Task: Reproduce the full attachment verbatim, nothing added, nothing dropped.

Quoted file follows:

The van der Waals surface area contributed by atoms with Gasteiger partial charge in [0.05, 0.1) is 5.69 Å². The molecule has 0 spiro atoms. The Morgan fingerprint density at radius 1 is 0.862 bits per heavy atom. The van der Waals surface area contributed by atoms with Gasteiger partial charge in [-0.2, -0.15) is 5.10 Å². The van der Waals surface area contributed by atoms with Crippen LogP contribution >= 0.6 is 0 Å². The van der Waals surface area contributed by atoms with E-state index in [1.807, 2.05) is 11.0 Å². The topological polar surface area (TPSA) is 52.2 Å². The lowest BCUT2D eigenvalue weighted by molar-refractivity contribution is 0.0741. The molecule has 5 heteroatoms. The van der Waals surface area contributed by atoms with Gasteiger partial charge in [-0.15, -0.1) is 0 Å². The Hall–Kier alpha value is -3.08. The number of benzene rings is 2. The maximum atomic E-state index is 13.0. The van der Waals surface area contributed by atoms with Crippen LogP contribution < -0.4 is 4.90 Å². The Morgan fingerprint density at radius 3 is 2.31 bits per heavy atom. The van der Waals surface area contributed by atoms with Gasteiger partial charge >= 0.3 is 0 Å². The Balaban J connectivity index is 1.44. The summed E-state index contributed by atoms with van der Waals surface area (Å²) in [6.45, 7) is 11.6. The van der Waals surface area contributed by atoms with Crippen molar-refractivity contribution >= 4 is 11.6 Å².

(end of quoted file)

The van der Waals surface area contributed by atoms with Gasteiger partial charge in [0.05, 0.1) is 5.69 Å². The molecule has 0 spiro atoms. The Morgan fingerprint density at radius 1 is 0.862 bits per heavy atom. The van der Waals surface area contributed by atoms with Gasteiger partial charge in [-0.2, -0.15) is 5.10 Å². The van der Waals surface area contributed by atoms with Crippen LogP contribution >= 0.6 is 0 Å². The van der Waals surface area contributed by atoms with E-state index in [1.807, 2.05) is 11.0 Å². The topological polar surface area (TPSA) is 52.2 Å². The lowest BCUT2D eigenvalue weighted by molar-refractivity contribution is 0.0741. The molecule has 5 heteroatoms. The van der Waals surface area contributed by atoms with Gasteiger partial charge in [-0.15, -0.1) is 0 Å². The Hall–Kier alpha value is -3.08. The number of benzene rings is 2. The maximum atomic E-state index is 13.0. The van der Waals surface area contributed by atoms with Crippen LogP contribution < -0.4 is 4.90 Å². The Morgan fingerprint density at radius 3 is 2.31 bits per heavy atom. The van der Waals surface area contributed by atoms with Gasteiger partial charge >= 0.3 is 0 Å². The Balaban J connectivity index is 1.44. The summed E-state index contributed by atoms with van der Waals surface area (Å²) in [6.45, 7) is 11.6. The van der Waals surface area contributed by atoms with Crippen molar-refractivity contribution >= 4 is 11.6 Å².